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phnom penh
Bruce Scott

4 reasons you need to revisit Phnom Penh now

Cambodia’s capital city has become a thoroughly modern metropolis

Written by
Time Out Hong Kong

Back in 1998, author Amit Gilboa wrote a shocking memoir entitled Off the Rails in Phnom Penh: Into the Dark Heart of Guns, Girls, and Ganja. It graphically details the sex and drugfuelled exploits of the city’s expat residents while simultaneously painting a picture of the intense political unrest during that turbulent time. Reading this classic piece of gonzo journalism today is startling, as Phnom Penh in 2019 – now full of high-rise buildings, upscale shops and restaurants, cultural attractions and glamorous hotels – would be unrecognisable to the depraved characters depicted in Gilboa’s book. Not surprisingly, the city’s modern municipal makeover has attracted an influx of both tourists and investors. By Bruce Scott

RECOMMENDED: Hit the road and visit the Mekong Delta in Cambodia's neighbour, Vietnam

Phnom Penh Revisited

Getting around

Image: Bruce Scott

The heart of the old city has not been overly modernised and remains a pedestrian-friendly zone with ample sidewalks and numbered streets (a holdover from the time of French colonial rule). The city’s handful of historic landmarks also remain untouched, although admission fees have risen. The Royal Palace, built in 1866, now charges $78, as does the National Museum, which is housed in a beautifully ornate teakwood building. By contrast, the hilltop Wat Phnom, where legend has it that the first pagoda was erected in 1373 by Lady Penh, the city’s founder, still charges just $8.

Image: Bruce Scott

For shoppers, the infamous Phsar Thmei (Central Market), a huge Art Deco-style indoor market built in 1937, overflows with stalls selling everything imaginable – authentic goods and fakes alike. But there’s also great boutique shopping to be found now on Street 240, an arty avenue that’s also home to bookstores, cafés, clothing shops and trendy eateries.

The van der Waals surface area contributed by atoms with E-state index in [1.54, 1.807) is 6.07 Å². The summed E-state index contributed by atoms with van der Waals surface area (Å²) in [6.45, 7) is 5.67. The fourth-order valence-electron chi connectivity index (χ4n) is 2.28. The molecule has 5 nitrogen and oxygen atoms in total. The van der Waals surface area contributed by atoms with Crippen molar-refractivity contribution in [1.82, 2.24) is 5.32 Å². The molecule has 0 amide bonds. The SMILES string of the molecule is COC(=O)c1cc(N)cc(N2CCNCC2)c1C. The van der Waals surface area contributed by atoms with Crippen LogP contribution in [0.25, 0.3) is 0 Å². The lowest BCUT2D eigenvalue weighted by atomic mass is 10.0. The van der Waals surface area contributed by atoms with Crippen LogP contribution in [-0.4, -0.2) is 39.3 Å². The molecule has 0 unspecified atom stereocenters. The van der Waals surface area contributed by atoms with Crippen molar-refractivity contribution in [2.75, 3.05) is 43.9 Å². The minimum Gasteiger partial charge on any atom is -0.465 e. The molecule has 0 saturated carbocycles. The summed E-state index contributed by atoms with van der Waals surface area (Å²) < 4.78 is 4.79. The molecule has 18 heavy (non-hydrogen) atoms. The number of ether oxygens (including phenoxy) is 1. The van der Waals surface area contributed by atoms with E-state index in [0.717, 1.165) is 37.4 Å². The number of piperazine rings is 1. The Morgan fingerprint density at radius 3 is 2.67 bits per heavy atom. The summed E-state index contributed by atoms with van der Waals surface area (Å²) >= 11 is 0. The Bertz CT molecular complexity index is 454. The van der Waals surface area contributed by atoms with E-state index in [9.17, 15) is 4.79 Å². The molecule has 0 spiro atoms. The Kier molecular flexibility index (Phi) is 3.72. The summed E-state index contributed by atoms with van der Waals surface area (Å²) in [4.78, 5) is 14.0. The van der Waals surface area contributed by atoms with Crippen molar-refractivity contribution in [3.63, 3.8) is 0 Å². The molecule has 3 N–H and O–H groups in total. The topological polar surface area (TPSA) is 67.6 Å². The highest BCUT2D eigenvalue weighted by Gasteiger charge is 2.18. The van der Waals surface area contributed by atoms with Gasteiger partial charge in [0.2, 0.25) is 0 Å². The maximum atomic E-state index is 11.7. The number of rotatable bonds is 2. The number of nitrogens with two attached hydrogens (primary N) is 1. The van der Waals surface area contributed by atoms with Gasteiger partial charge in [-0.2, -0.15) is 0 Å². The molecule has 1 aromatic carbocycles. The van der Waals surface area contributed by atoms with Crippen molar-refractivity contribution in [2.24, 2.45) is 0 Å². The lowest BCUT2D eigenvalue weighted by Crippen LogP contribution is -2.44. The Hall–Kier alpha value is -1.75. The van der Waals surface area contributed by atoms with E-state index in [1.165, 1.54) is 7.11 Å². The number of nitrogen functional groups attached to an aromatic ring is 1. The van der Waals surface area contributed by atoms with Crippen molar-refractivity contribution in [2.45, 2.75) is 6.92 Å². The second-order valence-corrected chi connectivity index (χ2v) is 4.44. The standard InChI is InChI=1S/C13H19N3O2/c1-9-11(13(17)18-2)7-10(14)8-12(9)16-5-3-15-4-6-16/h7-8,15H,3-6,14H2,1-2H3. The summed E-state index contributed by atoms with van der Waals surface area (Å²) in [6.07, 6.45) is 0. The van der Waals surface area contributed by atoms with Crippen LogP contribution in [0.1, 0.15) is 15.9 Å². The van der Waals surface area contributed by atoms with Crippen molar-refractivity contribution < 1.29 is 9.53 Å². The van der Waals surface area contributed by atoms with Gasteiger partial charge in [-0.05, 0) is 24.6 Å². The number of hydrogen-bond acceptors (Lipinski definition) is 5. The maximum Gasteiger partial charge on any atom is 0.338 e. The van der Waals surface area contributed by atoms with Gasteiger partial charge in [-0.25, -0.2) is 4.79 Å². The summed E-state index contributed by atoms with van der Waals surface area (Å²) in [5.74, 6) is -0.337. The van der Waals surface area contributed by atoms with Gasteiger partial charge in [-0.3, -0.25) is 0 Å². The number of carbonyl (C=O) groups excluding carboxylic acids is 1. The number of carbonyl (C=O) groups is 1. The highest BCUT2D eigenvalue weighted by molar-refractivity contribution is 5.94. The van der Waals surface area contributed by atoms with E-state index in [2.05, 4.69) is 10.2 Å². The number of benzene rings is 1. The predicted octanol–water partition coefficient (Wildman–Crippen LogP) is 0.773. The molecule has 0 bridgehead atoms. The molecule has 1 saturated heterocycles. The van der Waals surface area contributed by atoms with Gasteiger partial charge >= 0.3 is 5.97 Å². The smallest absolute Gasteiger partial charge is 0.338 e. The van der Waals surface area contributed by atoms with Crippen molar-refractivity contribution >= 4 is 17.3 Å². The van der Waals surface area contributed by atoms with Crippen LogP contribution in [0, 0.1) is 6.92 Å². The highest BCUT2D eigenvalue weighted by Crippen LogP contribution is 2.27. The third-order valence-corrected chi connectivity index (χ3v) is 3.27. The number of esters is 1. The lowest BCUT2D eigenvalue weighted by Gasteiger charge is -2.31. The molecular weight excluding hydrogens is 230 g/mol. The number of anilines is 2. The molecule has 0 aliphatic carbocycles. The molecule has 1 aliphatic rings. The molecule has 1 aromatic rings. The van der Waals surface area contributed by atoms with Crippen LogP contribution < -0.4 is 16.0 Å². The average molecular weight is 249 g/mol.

Wining and dining

Image: Oskar Bistro

The old city’s highest concentration of restaurants, bars and cafés can be found along Preah Sisowath Quay, a broad boulevard that directly overlooks the Tonle Sap River. It’s a lively thoroughfare with a huge assortment of Khmer and Western restaurants, as well as bars on every rooftop that hold hip lounge spots such as Oskar Bistro, which attracts Phnom Penh’s local in-crowd. Another popular nightlife hub is Bassac Lane, a small alleyway running off Street 308. Each bar here is deliberately quirky and small, somewhat like the Golden Gai in Tokyo’s Shinjuku district. Check out Harry’s Bar, a cocktail joint-slash-funky trinket shop.


Development boom

Image: Bruce Scott

The deep pockets funding much of the city’s new construction projects belong to Chinese investors. Their presence is especially evident on ‘Diamond Island’, accessible via the bridge near the glittering NagaWorld Integrated Resort and Casino. The buildings currently under construction here are primarily luxurious private residences, grand hotels and shopping plazas, most of which have been meticulously designed to resemble neoclassical Parisian architecture (there’s even an exact replica of the Arc de Triomphe on one street). A culturally significant tourist destination it’s not, but Diamond Island does provide a fascinating glimpse into the future of both Phnom Penh and Cambodia itself.

Image: Bruce Scott

For visitors to Phnom Penh who liked things the way they were decades ago, this unrelenting urban expansion will no doubt come as a shock. Traffic congestion and pollution problems are on the rise, while proper public transportation continues to be sorely lacking. However, the introduction of PassApp – a taxi hailing app for the city’s new fleet of modern, bubbleshaped tuk tuks – makes getting around much easier.

Blast from the past

Image: Bruce Scott

For those who would rather escape the modern city altogether, do a day trip to nearby Koh Dach, commonly known as ‘Silk Island’. This nickname is a nod to the traditional silk-weaving communities here, and most organised tours include a return boat ride, a visit with the weavers, lunch and some additional island sightseeing.


The details

How to get there

Cathay Pacific and Cathay Dragon operate direct flights to Phnom Penh, starting from $2,538. Alternately, new Cambodia-based low-cost carrier Lanmei Airlines flies roundtrip from about $1,000.

Where to stay

Budget digs

The Alibi Guesthouse is an old converted mansion near Wat Botum Park that offers 10 clean and simple rooms (approx $200) spread over three floors, each with its own shared terrace. In the morning, a lovely breakfast is served in the charming main floor garden.

Living large

Image: Plantation Hotel

Located near the Royal Palace, the Plantation is a chic, 84-room property housed in an elegantly restored colonial era building. Couples looking to get cosy will like the 35sqm Deluxe Pool View rooms (approx $1,400), which are loaded with plush amenities. The property also boasts two gorgeous swimming pools, beautiful gardens, a spa and a fabulous breakfast buffet spread each morning.

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